U.S. Citizenship and Immigration Services (USCIS) issued a controversial clarification on October 7, 2009, for performing arts associations and their members of the regulatory requirements for agents who file as petitioners for the O and P visa classification. The agency said it issued the clarification in response to inquiries "that reveal confusion regarding the circumstances under which an agent may file O and P petitions on behalf of multiple employers."

USCIS noted that O and P petitions may only be filed by a U.S. employer, a U.S. agent, or a foreign employer through a U.S. agent. Both the O and P regulations provide that if the beneficiary employee will work concurrently for more than one employer within the same time period, each employer must file a separate petition with the USCIS Service Center that has jurisdiction over the area where the person will perform services, unless an "established agent" files the petition.

A petition filed by an agent is subject to several conditions, USCIS noted. A petition involving multiple employers may be filed by a person or company in business as an agent as the representative of both the employers and the beneficiary, if:

The supporting documentation includes a complete itinerary of the event or events.
The itinerary specifies the dates of each service or engagement, the names and addresses of the actual employers, and the names and addresses of the establishments, venues, or locations where the services will be performed.
The contract between the employers and the beneficiary is submitted.
The agent explains the terms and conditions of the employment and provides any required documentation.

In addition, USCIS pointed out, an agent who is also the beneficiary's employer may file a petition, but the agent must specify the wage offered and the other terms and conditions of employment as described in the contractual agreement between the agent/employer and the beneficiary employee. Therefore, while the regulations permit an agent to file a petition on behalf of multiple employers (including the agent/employer itself), the regulations require that the agent be "in business" as an agent. An employer that files a petition on behalf of other employers under the guise of being such employers' "agent" does not meet this condition, the agency said. "For example, if Employer A files a petition for a beneficiary it will be sponsoring, and submits an itinerary that includes performances for the beneficiary with other employers, at different times, and at different venues, USCIS generally would only approve the petition for Employer A and deny the petition with respect to the other employers."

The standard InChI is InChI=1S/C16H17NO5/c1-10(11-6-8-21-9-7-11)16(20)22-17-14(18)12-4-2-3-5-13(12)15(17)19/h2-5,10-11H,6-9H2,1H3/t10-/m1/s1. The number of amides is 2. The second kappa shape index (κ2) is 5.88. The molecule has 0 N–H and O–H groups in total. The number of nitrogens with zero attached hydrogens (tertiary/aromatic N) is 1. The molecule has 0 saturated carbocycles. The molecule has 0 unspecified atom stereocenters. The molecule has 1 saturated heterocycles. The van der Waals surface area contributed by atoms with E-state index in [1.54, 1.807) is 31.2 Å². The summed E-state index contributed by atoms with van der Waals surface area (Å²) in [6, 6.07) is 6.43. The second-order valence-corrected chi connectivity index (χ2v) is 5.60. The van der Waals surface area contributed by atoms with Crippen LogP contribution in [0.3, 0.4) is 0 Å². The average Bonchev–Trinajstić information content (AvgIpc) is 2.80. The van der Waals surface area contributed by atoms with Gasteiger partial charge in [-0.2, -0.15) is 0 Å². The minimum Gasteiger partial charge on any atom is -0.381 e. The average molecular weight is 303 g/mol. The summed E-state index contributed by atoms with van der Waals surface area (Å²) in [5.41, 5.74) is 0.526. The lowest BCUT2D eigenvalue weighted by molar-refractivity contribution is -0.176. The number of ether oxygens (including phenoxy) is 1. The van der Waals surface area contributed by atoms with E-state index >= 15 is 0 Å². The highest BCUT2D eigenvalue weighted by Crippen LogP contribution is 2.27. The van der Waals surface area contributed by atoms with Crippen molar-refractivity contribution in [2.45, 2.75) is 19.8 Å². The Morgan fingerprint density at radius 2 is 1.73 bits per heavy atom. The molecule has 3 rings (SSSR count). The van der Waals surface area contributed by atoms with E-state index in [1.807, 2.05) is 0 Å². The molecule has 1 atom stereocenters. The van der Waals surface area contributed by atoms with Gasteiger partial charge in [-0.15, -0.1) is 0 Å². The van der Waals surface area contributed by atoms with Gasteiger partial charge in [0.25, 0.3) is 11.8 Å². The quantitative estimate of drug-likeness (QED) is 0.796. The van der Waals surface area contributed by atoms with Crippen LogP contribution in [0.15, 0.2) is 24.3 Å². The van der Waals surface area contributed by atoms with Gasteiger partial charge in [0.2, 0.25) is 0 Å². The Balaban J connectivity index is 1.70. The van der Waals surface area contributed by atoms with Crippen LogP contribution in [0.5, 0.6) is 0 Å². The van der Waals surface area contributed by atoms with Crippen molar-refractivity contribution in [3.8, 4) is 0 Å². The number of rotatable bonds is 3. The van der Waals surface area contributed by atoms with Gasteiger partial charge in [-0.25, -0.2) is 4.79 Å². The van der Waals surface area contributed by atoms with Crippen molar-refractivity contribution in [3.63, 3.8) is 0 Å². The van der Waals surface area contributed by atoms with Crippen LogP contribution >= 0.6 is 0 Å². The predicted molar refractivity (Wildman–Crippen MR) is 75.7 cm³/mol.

Such a petition may be approved with respect to all employers only if Employer A can establish to the satisfaction of USCIS that it is "in business as an agent," and that the other employers are its clients. This may be accomplished, USCIS said, by agent-Employer A submitting all of the required evidence listed above, as well as evidence of the agency relationship, such as a copy of its contract with the other employers.

This is how the new USCIS guidance can completely kill the nonprofit arts industry. Suppose a symphony orchestra applies for an O visa for a solo violinist and provides an itinerary for its own performances with this artist, and in the O petition the symphony orchestra states that while the beneficiary will perform for this orchestra, she will also be doing some performances on behalf of another symphony orchestra, which will pay the violinist directly. These O-1 petitions have historically been approved, but they would no longer be approvable under the new guidance.

Our colleague Angelo Paparelli predicts that this news release will shake up the world of arts and entertainment. As the "Nation of Immigrators" blog notes, "Major producing and presenting venues, arts organizations, funding and grant-making organizations, the theatre-going public, and especially immigration practitioners who work with performers should all object formally, forcefully, and fast. Unless this informal rule is rescinded, American theaters, concert halls and other presenting venues are going to find big holes in their budgets for upcoming seasons, and risk losing touch with the world of art and entertainment outside our borders."

The USCIS news release is available at A related fact sheet is available at The blog is available at


There appears to be a troubling trend these days. Attacking the H-1B visa is code for keeping the Indians out. Leading the drumbeat against the H-1B are Senators Grassley (R-IA) and Durbin (D-IL), In his latest missive to the new USCIS Director, Senator Grassley makes H-1B bigotry politically respectable, While no one is denying the existence of fraud in the H-1B program, like in other visa programs, Senator Grassley finds fraud whenever he sees fit, especially when it concerns Indian computer consulting companies.